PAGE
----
|Town and Country Planning (Major Infrastructure Project Inquiries Procedure) (England) Rules 2002
Mr. Clifton-Brown: Will the Minister now give way?
Mr. McNulty: Of course.
Mr. Clifton-Brown: I am grateful that the Minister has found his courtesy. He talked about halving the time in which the Secretary of State makes a decision. The T5 inquiry took one and a half years, which means that a Minister would still take nine months after an exhaustive inquiry of four years under the tight time schedules laid down in the new procedures. Does the Minister think that nine months is appropriate?
Mr. McNulty: I really should not have bothered to take that intervention. Cutting time in half was simply a reference to the PCCD and our commitment in the planning Green Paper to halve where practicable our response time at the central level. I have said nothing about T5 or major infrastructure projects. The hon. Gentleman went way outside the area covered by the rules, and I was simply responding to what the hon. Member for Canterbury said about the delay at the tail end of smaller non-MIP public inquiries. That is what I mean when I refer to the PCCD and our wish and desire to halve the process. It had nothing to do with T5 or MIPs.
I profoundly disagree with the comment about an inspector being able to appoint a mediator. The whole point of a mediator—the Secretary of State may or may not be a clumsy tool by which to do it—is that they are distinct, separate and independent from an inspector. As the process unfolds, an inspector should not be party to anything other than the agreed mediation statement at the end of the mediation period. It would be wholly inappropriate if a mediator were seen to be appointed.
The project described by the hon. Member for Sutton Coldfield was not a MIP. I should have thought that he would know that nuclear power stations are not brought forward under the Town and Country Planning Act 1990, to which the statutory instrument refers. They are brought forward by the Department of Trade and Industry under section 36 of the Electricity Act 1989, and separate rules apply to them. I should have thought that any member of the Committee would know that there is a little Act called the Highways Act 1980 under which all significant road developments are taken. It therefore makes perfect sense that roads do not figure in the statutory instrument.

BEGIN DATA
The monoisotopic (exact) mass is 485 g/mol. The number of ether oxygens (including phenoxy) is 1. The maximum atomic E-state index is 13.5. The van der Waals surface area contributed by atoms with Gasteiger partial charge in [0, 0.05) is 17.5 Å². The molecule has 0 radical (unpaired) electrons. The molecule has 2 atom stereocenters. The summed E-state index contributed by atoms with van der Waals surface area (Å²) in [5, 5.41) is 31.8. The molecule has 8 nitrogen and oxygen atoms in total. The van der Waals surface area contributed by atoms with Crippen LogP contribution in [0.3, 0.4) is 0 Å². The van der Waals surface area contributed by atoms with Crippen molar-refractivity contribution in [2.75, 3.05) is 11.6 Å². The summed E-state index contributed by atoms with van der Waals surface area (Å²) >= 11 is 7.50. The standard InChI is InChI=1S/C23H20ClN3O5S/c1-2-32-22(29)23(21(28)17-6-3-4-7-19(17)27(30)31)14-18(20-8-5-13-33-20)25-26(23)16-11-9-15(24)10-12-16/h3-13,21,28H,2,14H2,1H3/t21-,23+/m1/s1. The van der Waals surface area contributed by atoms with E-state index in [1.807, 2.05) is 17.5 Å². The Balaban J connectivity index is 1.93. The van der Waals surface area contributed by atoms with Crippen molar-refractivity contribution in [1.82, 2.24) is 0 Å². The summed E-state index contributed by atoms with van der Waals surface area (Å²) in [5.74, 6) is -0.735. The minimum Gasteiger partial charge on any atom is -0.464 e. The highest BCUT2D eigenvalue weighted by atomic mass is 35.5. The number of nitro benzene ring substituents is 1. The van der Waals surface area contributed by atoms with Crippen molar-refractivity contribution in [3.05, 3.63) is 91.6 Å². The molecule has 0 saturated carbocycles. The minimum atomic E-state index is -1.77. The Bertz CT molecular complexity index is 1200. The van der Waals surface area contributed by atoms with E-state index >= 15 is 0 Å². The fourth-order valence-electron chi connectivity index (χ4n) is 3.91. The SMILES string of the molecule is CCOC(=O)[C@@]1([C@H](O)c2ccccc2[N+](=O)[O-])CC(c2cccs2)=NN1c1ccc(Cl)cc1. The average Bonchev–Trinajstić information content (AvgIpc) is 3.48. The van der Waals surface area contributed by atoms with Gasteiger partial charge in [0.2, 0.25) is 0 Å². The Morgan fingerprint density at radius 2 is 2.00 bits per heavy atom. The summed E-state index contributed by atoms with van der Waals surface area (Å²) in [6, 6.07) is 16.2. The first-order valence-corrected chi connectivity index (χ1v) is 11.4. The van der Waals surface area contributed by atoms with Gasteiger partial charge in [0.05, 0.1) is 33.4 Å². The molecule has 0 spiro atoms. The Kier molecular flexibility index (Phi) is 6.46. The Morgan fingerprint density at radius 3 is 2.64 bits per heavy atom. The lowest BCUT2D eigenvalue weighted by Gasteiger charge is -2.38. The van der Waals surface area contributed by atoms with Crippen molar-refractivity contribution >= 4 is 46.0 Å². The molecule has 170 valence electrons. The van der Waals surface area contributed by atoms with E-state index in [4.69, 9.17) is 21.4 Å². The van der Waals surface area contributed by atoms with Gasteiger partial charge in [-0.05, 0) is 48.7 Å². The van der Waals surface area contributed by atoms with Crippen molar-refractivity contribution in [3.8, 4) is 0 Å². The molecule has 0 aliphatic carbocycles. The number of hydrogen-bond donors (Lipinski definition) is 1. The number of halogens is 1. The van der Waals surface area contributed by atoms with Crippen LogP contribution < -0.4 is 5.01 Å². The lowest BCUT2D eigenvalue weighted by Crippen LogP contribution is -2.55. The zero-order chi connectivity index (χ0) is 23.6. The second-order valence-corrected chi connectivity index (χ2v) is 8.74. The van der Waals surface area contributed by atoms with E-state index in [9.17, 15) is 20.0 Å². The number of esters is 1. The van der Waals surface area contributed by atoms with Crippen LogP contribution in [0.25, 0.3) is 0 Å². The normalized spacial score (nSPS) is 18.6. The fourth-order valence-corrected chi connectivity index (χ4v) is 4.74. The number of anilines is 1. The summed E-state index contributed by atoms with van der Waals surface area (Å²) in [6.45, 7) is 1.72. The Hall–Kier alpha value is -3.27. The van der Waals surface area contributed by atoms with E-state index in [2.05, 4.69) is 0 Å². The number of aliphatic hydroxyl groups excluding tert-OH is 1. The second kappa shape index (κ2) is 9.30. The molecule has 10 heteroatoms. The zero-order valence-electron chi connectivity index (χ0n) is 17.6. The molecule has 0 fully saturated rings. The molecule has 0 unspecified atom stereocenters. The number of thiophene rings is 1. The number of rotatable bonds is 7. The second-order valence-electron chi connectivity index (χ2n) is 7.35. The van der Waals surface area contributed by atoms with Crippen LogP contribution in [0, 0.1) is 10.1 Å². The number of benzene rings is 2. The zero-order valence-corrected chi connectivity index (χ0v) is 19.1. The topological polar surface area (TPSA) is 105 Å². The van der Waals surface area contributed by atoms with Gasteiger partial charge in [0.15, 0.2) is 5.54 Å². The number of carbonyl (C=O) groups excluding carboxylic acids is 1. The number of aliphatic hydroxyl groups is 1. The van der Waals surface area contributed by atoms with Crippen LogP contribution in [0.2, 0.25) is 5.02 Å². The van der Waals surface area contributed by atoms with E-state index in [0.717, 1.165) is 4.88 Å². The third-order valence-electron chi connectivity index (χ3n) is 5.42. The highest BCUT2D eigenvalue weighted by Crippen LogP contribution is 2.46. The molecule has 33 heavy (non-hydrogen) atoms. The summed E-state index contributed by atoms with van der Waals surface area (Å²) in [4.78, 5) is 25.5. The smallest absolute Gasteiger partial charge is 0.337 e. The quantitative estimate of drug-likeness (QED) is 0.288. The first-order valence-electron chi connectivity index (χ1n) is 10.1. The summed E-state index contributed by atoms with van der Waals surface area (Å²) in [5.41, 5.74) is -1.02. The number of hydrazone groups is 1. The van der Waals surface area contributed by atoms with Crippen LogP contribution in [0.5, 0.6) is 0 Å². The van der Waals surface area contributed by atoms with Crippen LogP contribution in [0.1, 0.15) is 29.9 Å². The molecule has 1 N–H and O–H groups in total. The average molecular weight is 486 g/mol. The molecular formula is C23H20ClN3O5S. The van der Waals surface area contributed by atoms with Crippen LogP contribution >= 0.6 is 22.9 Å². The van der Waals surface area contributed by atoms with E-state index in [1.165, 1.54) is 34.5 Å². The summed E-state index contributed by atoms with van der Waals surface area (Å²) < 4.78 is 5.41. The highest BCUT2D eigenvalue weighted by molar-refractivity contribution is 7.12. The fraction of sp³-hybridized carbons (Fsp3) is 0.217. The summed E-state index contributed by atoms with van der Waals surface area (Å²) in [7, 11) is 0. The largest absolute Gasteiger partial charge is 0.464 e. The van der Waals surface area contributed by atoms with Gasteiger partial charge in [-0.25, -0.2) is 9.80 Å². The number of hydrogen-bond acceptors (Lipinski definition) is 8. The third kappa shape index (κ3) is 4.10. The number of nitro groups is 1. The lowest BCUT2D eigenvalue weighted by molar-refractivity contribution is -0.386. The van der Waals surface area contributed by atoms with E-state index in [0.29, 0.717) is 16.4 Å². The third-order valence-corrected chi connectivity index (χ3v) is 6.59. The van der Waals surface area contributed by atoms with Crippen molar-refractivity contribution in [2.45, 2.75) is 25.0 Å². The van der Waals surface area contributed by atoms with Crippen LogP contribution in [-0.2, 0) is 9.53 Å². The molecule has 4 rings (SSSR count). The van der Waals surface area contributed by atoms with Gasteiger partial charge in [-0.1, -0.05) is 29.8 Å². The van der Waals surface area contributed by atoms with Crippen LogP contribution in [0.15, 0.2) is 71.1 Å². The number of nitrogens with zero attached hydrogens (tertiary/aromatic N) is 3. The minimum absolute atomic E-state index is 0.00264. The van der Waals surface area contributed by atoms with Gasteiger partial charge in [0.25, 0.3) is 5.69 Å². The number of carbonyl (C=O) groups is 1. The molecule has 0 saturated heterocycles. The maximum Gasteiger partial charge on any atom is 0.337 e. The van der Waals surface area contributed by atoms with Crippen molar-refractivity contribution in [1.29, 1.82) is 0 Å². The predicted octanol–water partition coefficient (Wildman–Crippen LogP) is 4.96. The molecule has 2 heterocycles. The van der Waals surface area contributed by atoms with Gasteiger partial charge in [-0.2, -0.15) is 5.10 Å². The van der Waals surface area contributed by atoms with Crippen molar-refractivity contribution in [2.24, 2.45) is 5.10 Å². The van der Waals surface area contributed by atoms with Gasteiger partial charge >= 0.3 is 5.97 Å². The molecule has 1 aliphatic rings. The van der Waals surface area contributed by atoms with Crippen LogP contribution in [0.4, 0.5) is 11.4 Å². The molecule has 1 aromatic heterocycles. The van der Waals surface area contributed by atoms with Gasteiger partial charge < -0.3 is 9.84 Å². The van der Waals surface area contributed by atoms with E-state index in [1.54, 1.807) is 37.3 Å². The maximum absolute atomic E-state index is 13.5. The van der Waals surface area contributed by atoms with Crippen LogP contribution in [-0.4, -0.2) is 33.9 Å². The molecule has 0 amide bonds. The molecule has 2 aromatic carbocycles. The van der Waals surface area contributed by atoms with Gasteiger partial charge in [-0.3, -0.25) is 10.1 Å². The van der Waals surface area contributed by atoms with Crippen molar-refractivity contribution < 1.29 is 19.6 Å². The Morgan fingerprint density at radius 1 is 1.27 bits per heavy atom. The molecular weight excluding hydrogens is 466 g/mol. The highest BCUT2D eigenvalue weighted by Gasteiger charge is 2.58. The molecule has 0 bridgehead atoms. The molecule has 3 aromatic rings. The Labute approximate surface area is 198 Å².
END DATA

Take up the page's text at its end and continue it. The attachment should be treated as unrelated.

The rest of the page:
As the Government have said in the House of Lords, there are no major conspiracies and no MIPs waiting to come along. It is tiresome to hear the hon.
Column Number: 027Member for Canterbury talk about plans to build a load of asylum seeker accommodation centres. I hope that that looks good in his little newsletter because it ill becomes him to raise the issue in that context.
In conclusion, the statutory instrument merely updates the rules that have prevailed before and have been updated more or less every two or three years. They will continue to be updated in that way because of the nature of significant projects. One of the few sensible things that Conservative Members said is that such projects are significant and matter to the local communities in which they occur, which is why they need to be streamlined and more efficient. When the rules are taken in the round rather than being considered separately, Conservative Members should see that the mediation, the pre-inquiry and the other elements will properly streamline the MIP process.
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The Committee divided: Ayes 9, Noes 4.
Division No. 1]
Committee rose at Twelve o'clock.
The following Members attended the Committee:
The following also attended, pursuant to Standing Order No. 118(2):
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